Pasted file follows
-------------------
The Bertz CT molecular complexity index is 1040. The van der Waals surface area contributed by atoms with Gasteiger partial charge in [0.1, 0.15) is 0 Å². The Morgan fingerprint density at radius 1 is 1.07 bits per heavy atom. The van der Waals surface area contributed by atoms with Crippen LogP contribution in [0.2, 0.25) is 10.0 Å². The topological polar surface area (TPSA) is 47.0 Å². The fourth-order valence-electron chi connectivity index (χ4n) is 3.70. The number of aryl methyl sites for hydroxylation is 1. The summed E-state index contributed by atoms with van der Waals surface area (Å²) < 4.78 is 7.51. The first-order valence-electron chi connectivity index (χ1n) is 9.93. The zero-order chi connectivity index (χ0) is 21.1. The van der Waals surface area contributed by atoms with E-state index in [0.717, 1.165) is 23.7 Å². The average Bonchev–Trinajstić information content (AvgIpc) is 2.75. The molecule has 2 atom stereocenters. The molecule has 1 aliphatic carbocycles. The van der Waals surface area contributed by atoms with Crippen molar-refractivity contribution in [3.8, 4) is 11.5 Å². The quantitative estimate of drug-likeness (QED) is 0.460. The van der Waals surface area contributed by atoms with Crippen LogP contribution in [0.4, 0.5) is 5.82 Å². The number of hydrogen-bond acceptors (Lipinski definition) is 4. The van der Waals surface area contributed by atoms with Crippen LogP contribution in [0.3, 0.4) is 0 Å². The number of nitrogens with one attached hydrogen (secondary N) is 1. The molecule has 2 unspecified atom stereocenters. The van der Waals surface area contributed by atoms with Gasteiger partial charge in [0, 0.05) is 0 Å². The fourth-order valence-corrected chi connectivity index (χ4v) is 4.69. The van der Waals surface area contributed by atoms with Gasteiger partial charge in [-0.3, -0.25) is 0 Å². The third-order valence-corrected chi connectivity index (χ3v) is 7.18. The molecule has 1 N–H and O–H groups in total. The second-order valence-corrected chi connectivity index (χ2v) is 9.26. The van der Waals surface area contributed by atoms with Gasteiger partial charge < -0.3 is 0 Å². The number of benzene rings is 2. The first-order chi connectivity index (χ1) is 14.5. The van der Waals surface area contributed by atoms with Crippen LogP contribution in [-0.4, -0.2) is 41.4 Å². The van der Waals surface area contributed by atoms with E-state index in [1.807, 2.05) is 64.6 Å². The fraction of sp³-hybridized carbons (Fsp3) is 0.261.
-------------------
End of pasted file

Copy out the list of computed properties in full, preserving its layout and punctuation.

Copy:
The Bertz CT molecular complexity index is 1040. The van der Waals surface area contributed by atoms with Gasteiger partial charge in [0.1, 0.15) is 0 Å². The Morgan fingerprint density at radius 1 is 1.07 bits per heavy atom. The van der Waals surface area contributed by atoms with Crippen LogP contribution in [0.2, 0.25) is 10.0 Å². The topological polar surface area (TPSA) is 47.0 Å². The fourth-order valence-electron chi connectivity index (χ4n) is 3.70. The number of aryl methyl sites for hydroxylation is 1. The summed E-state index contributed by atoms with van der Waals surface area (Å²) < 4.78 is 7.51. The first-order valence-electron chi connectivity index (χ1n) is 9.93. The zero-order chi connectivity index (χ0) is 21.1. The van der Waals surface area contributed by atoms with E-state index in [0.717, 1.165) is 23.7 Å². The average Bonchev–Trinajstić information content (AvgIpc) is 2.75. The molecule has 2 atom stereocenters. The molecule has 1 aliphatic carbocycles. The van der Waals surface area contributed by atoms with Crippen molar-refractivity contribution in [3.8, 4) is 11.5 Å². The quantitative estimate of drug-likeness (QED) is 0.460. The van der Waals surface area contributed by atoms with Crippen LogP contribution in [0.4, 0.5) is 5.82 Å². The number of hydrogen-bond acceptors (Lipinski definition) is 4. The van der Waals surface area contributed by atoms with Crippen LogP contribution in [0.3, 0.4) is 0 Å². The number of nitrogens with one attached hydrogen (secondary N) is 1. The molecule has 2 unspecified atom stereocenters. The van der Waals surface area contributed by atoms with Gasteiger partial charge in [0, 0.05) is 0 Å². The fourth-order valence-corrected chi connectivity index (χ4v) is 4.69. The van der Waals surface area contributed by atoms with Gasteiger partial charge in [-0.3, -0.25) is 0 Å². The third-order valence-corrected chi connectivity index (χ3v) is 7.18. The molecule has 1 N–H and O–H groups in total. The second-order valence-corrected chi connectivity index (χ2v) is 9.26. The van der Waals surface area contributed by atoms with Gasteiger partial charge < -0.3 is 0 Å². The number of benzene rings is 2. The first-order chi connectivity index (χ1) is 14.5. The van der Waals surface area contributed by atoms with Crippen LogP contribution in [-0.4, -0.2) is 41.4 Å². The van der Waals surface area contributed by atoms with E-state index in [1.807, 2.05) is 64.6 Å². The fraction of sp³-hybridized carbons (Fsp3) is 0.261.